Mind, the mental health charity, has issued a statement declaring that one in five of its trustees have been compulsorily detained under the Mental Health Act.
The charity's first audit of council management revealed that 15 of its 24 trustees have had mental health problems in the past year, whereas 18 have directly experienced mental distress and can call on recent experience.
A spokesman said the charity decided to make the figures public "for reasons of transparency and accountability".
"We have taken a decision to make ourselves more transparent in an effort to engage service users," said the spokesman. "The level of experience of the board should reflect that of our service users, and this information will enable Mind's trustees to assess the level of service user involvement on the council."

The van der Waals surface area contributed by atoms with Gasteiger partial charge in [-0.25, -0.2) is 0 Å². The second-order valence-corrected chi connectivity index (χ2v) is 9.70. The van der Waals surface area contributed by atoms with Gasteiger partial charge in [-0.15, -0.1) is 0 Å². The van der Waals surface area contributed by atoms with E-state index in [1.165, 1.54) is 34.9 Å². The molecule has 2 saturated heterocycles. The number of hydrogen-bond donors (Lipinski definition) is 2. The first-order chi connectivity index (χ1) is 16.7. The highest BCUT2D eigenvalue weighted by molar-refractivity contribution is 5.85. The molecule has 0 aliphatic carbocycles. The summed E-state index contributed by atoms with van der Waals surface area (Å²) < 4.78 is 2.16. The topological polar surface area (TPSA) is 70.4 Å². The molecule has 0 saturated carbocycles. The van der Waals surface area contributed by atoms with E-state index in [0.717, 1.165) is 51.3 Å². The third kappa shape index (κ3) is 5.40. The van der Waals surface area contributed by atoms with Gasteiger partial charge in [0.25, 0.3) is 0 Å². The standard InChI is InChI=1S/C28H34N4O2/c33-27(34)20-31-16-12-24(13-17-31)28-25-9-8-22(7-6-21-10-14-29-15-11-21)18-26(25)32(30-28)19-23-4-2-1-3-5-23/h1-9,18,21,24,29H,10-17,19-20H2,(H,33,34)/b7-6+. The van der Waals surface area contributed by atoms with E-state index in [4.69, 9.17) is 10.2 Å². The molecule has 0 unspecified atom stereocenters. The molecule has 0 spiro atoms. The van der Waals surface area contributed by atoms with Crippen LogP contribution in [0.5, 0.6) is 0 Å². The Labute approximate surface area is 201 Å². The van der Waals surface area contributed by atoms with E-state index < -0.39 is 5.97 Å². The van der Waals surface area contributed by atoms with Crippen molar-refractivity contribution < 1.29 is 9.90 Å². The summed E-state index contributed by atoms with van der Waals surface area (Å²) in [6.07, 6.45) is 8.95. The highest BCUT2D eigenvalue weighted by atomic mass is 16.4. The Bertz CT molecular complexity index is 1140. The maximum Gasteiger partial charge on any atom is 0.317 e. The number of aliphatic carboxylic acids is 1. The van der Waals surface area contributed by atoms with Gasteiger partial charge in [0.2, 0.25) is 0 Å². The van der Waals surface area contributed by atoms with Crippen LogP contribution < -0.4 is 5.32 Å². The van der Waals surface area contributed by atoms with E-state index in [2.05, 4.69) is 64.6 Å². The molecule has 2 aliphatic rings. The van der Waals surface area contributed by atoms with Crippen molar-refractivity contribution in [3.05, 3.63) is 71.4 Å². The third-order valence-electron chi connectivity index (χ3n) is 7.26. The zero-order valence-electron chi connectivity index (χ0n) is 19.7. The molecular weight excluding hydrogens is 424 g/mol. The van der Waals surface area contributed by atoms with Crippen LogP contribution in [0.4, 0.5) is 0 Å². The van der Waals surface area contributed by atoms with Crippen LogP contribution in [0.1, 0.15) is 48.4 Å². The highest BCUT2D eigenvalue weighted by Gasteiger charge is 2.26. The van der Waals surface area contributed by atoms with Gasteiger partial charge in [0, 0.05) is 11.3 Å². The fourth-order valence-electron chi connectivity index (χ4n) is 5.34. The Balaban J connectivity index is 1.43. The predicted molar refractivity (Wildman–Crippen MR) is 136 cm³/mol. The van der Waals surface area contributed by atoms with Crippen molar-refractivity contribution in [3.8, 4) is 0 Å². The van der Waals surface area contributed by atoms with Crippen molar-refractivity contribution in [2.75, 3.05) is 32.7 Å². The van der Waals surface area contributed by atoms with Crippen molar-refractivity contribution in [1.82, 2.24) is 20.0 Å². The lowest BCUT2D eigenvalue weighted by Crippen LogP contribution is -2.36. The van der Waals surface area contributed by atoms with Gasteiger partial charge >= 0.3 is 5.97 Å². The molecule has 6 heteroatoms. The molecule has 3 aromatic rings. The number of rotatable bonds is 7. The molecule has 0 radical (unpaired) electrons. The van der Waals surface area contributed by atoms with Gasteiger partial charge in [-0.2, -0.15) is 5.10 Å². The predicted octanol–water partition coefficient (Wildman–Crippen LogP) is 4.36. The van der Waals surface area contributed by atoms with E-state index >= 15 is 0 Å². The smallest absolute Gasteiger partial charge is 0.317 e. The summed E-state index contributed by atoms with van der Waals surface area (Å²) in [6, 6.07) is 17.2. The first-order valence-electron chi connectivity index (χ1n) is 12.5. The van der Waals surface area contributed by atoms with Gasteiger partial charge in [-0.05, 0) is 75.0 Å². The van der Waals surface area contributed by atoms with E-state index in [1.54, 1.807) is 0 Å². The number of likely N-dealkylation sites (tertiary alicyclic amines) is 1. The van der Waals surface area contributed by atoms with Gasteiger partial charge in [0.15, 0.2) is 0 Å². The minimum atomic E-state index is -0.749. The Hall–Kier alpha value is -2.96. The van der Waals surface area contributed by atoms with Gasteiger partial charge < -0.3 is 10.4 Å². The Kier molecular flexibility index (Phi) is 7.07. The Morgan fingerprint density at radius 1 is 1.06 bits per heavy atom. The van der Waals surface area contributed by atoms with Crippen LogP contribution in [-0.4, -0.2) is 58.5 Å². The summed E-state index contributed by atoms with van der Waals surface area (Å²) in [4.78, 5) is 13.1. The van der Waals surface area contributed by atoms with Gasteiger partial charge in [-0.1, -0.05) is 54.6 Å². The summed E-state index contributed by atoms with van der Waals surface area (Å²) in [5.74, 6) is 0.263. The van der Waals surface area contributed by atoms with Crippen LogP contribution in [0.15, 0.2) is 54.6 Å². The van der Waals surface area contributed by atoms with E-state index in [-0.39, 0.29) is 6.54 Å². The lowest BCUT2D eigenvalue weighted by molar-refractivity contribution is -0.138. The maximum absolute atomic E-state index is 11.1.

Trustees recently agreed that service-user involvement should ideally be no less than 50 per cent of the board.
Mind said part of the reason for releasing the results was to reduce the stigma surrounding mental illness by showing that people who have had "various personal experience" hold responsible positions within the charity.
Mind chief executive Richard Brook said that the experience of trustees was "highly valued" and that it was "important that Mind takes the lead from those who themselves have direct experience of mental health problems".